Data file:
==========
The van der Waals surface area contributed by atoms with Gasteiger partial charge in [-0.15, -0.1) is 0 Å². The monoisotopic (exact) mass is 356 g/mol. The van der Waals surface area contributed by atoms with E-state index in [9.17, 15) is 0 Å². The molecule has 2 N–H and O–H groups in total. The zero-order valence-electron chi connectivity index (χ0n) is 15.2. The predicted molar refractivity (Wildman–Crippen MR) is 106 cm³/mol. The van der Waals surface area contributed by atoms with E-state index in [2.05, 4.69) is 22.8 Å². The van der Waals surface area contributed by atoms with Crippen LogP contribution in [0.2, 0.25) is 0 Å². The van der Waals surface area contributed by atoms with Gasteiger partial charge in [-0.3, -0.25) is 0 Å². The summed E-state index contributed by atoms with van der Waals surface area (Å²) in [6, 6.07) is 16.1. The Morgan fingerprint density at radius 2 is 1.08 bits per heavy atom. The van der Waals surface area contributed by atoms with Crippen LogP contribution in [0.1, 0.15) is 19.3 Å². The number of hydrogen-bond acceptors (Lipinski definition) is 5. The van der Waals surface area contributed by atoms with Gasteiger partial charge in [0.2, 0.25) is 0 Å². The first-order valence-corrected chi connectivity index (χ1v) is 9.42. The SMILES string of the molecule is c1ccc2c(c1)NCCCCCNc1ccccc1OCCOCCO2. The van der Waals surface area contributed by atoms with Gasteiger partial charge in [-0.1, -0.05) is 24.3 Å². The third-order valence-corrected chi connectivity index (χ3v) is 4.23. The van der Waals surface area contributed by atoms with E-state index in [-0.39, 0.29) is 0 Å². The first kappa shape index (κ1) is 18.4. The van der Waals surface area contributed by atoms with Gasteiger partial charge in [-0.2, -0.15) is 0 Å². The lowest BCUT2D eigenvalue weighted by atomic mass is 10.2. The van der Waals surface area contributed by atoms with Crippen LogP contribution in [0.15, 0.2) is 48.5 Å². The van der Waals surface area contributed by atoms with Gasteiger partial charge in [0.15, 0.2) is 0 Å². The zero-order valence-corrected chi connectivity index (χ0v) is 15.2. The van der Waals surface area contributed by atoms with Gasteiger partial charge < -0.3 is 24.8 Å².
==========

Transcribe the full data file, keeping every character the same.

The van der Waals surface area contributed by atoms with Gasteiger partial charge in [-0.15, -0.1) is 0 Å². The monoisotopic (exact) mass is 356 g/mol. The van der Waals surface area contributed by atoms with E-state index in [9.17, 15) is 0 Å². The molecule has 2 N–H and O–H groups in total. The zero-order valence-electron chi connectivity index (χ0n) is 15.2. The predicted molar refractivity (Wildman–Crippen MR) is 106 cm³/mol. The van der Waals surface area contributed by atoms with E-state index in [2.05, 4.69) is 22.8 Å². The van der Waals surface area contributed by atoms with Crippen LogP contribution in [0.2, 0.25) is 0 Å². The van der Waals surface area contributed by atoms with Gasteiger partial charge in [-0.3, -0.25) is 0 Å². The summed E-state index contributed by atoms with van der Waals surface area (Å²) in [6, 6.07) is 16.1. The Morgan fingerprint density at radius 2 is 1.08 bits per heavy atom. The van der Waals surface area contributed by atoms with Crippen LogP contribution in [0.1, 0.15) is 19.3 Å². The number of hydrogen-bond acceptors (Lipinski definition) is 5. The van der Waals surface area contributed by atoms with Gasteiger partial charge in [0.2, 0.25) is 0 Å². The first-order valence-corrected chi connectivity index (χ1v) is 9.42. The SMILES string of the molecule is c1ccc2c(c1)NCCCCCNc1ccccc1OCCOCCO2. The van der Waals surface area contributed by atoms with Gasteiger partial charge in [-0.1, -0.05) is 24.3 Å². The third-order valence-corrected chi connectivity index (χ3v) is 4.23. The van der Waals surface area contributed by atoms with E-state index in [-0.39, 0.29) is 0 Å². The first kappa shape index (κ1) is 18.4. The van der Waals surface area contributed by atoms with Gasteiger partial charge in [-0.2, -0.15) is 0 Å². The lowest BCUT2D eigenvalue weighted by atomic mass is 10.2. The van der Waals surface area contributed by atoms with Crippen LogP contribution in [0.15, 0.2) is 48.5 Å². The van der Waals surface area contributed by atoms with Gasteiger partial charge in [0.15, 0.2) is 0 Å². The zero-order valence-corrected chi connectivity index (χ0v) is 15.2. The van der Waals surface area contributed by atoms with Gasteiger partial charge < -0.3 is 24.8 Å².